‘[…] and the appropriate motion is given to the legs of the figure [in Football] by the variation of their position in the successive presentations of it; […] on the other hand the “Nobodies” are represented as kicking the ball from one to the other, the balls at the same time rising and falling in the air, moving on their axes, and having a movement of translation in the opposite direction to their actual movement, their number being twelve, as in the preceding case.’
The name ‘Nobodies’ brings to my mind the ‘Nowhere Man’ in the classic animated feature film Yellow Submarine (1968) made exactly a century later, though here necessarily without the multi-talented Nowhere Man’s eloquence.
Another effect introduces the principle of variable speed being represented by a moving component of the figures, in this case the kicking legs: starting fast, and then slowing as the ball has been kicked. Similarly, the ball starts its journey very quickly immediately after the kick and gradually decelerates, as in life:
‘The suddenness of the jerk of the ball upwards, contrasted by the uniformity of the onward progress and descent, is admirably represented, and the movements of the limbs by which this jerk is apparently produced, depend upon relations between their positions in the consecutive figures, which need to be carefully devised to produce the very unevenness that shall suggest the effect.’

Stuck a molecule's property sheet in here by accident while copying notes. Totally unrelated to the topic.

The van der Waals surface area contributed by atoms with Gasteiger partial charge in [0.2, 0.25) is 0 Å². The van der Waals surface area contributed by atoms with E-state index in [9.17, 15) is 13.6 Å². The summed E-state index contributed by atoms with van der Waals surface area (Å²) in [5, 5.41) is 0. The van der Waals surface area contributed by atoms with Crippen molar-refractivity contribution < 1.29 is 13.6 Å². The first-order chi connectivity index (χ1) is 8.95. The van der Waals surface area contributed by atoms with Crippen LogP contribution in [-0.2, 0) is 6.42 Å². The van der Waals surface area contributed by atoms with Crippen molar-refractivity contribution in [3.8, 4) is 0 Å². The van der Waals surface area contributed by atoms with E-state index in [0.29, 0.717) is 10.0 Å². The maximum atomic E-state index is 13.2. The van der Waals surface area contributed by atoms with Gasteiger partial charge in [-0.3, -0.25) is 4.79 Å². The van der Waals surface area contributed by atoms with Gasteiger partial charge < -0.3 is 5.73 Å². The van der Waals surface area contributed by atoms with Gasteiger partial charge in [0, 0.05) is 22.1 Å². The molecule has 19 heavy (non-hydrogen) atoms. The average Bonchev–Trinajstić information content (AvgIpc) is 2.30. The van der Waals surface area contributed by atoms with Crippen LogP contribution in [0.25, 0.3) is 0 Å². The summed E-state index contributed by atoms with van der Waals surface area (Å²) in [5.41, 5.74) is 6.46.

Carpenter mentions that this is the same principle that he explained earlier in his article, with the hammers depicted with the ‘Stroboscopic Disc’ by Simon Stampfer (a form of Phenakistiscope) that uses realistic acceleration in its motion of the hammers moving up and down. This quite sophisticated effect would have needed some experimentation on the part of the animators concerned, almost all of whom remain unknown to us. It would be some 40 years before film animators took up such techniques for drawing animated cartoons.
An important ‘preview’